Hearing loss is a fact of life for more than 48 million Americans. According to the Hearing Loss Association of America, this fact may increase the risk of cognitive problems and even dementia. “The general perception is that hearing loss is a relatively inconsequential part of aging,” says Frank Lin, an otologist and epidemiologist at Johns Hopkins University in Baltimore. He also says that “recent findings suggest that it may play a much more important role in brain health than we’ve previously thought.”
As part of the Baltimore Longitudinal Study of Aging, 126 participants underwent yearly magnetic resonance imaging (MRI) to track brain changes for up to 10 years. Each also had complete physicals at the time of their first MRI in 1994, including hearing tests. At the beginning, 75 had normal hearing, and 51 had impaired hearing, with at least a 25-decibel loss. After analyzing their MRIs over the following years, Lin and his colleagues, say those participants whose hearing was already impaired at the start of the sub-study had accelerated rates of brain atrophy compared to those with normal hearing. Overall, the scientists report that those with impaired hearing, lost more than an additional cubic centimeter of brain tissue each year compared with those with normal hearing. Those with impaired hearing also had significantly more shrinkage in particular regions, including the superior, middle and inferior temporal gyri; the brain structures that are responsible for processing sound and speech. If you want to address hearing loss well,” Lin says, “you want to do it sooner rather than later. If hearing loss is potentially contributing to these differences we’re seeing on an MRI, you want to treat it before any brain structural changes take place.”
The brain becomes smaller with age; however, the shrinkage seems to be more rapid in older adults with hearing loss, according to the results of a study by researchers from Johns Hopkins and the National Institute on Aging. Their findings add to a growing list of health consequences associated with hearing loss, including increased risk of dementia, falls, hospitalizations, and diminished physical and mental health overall.
P. Murali Doraiswamy, M.D., a professor of psychiatry and medicine at Duke University School of Medicine and coauthor of The Alzheimer’s Action
Plan, says that while the link between hearing loss and milder cognitive problems has been questioned by some, it is becoming increasingly accepted. “Every doctor knows that hearing loss can result in cognitive problems, but they still don’t focus on it as a priority when they evaluate someone with suspected dementia — which is a big missed opportunity. The benefits of correcting hearing loss on cognition are twice as large as the benefits from any cognitive-enhancing drugs now on the market. It should be the first thing we focus on.”
There also was a study done at the University of Colorado’s Department of Speech Language and Hearing Science that looked at how neuroplasticity affects how the brain adapts to hearing loss. Neuroplasticity is the brain’s ability to change at any age. Conventional thinking used to view the brain as static and unable to change; we now know that this is not the case. In the case of hearing loss, the part of the brain devoted to hearing can actually become reorganized, i.e. reassigned to other functions. The study was designed to answer two questions: How does the brain adapt to hearing loss and what are the resulting implications? The researchers found that when hearing loss occurs, areas of the brain devoted to other senses such as vision or touch will actually take over the areas of the brain which normally process hearing. This is a phenomenon called cross-modal cortical reorganization; essentially, the brain adapts to a hearing loss by rewiring itself. This can have a very serious detrimental effect on cognition.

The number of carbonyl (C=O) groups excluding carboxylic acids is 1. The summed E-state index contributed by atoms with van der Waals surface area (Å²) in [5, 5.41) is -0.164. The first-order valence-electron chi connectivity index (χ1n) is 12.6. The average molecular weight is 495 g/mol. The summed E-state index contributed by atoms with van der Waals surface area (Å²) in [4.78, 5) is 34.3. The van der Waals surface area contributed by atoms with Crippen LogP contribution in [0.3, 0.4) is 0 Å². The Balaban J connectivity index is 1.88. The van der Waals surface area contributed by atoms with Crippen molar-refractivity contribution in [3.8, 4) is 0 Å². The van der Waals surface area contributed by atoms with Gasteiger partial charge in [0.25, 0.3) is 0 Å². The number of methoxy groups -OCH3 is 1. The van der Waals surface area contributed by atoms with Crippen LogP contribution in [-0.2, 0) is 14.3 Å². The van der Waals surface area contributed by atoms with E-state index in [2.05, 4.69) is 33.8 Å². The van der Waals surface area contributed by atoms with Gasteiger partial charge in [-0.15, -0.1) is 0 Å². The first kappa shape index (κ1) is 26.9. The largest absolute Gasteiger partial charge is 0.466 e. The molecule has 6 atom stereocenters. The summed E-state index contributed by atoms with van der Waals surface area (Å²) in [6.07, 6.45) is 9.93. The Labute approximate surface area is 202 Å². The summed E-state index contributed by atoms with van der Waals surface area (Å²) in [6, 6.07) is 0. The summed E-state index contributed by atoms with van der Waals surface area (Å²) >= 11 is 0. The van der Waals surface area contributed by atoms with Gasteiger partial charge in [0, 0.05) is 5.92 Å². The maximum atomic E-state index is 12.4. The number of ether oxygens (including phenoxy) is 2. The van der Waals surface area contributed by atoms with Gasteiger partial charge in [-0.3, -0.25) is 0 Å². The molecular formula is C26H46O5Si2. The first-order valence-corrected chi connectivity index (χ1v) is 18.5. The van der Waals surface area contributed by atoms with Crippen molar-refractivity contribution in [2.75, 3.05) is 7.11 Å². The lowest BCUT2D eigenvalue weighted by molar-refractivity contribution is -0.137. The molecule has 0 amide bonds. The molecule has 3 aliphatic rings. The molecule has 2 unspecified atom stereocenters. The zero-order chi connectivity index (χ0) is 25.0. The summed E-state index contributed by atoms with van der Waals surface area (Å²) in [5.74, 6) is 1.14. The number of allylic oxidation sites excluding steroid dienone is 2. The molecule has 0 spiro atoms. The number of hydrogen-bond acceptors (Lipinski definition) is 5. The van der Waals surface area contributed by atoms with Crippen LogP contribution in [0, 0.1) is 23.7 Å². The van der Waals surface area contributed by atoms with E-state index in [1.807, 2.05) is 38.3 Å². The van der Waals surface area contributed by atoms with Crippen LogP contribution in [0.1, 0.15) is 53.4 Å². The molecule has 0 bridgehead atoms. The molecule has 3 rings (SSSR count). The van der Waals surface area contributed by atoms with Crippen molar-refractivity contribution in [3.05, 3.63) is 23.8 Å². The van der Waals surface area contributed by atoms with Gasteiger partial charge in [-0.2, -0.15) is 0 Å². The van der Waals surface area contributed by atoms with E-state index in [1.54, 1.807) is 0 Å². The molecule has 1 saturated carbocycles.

Hearing loss system significantly reduces the brain’s ability to process sound, this can then affect a person’s ability to understand speech. Even a mild hearing loss can cause the hearing areas of the brain to become weaker. What can happen next is that the areas of the brain that are necessary for higher level thinking compensate for the weaker areas. They essentially take over for hearing, which leaves them unavailable to do their primary job.
This compensatory brain reorganization could explain why age related hearing loss is strongly correlated with dementia. This should be taken seriously, even in the early stages of hearing loss, the brain begins to reorganize.
Finally, it also seems very likely that hearing loss, which tends to isolate people from others has long been recognized as a risk factor for cognitive decline and dementia.
If you have hearing loss, it makes sense to get it treated as early as possible. It is widely believed that less than 15 to 20 percent of those with a clinically significant hearing loss use hearing aids. Early treatment for hearing loss could prevent long term cognitive issues down the road. The solution could be as simple as an early hearing loss screening program for adults.
With that being said, Premear Hearing would like to help you with your hearing health by offering a Complimentary *Hearing Screening and mini-
consultation. Call today to set up your appointment.
Ocala’s Only Family Owned Hearing Care Provider with 2 Locations.
4620 E Silver Springs Blvd #501, Ocala, FL 34470
4414 SW College Rd #1530, Ocala, FL 34474
*A Hearing Screening is only a Pass or Fail, it will only tell us if there is a loss but not the degree or type of loss. Further testing will be necessary.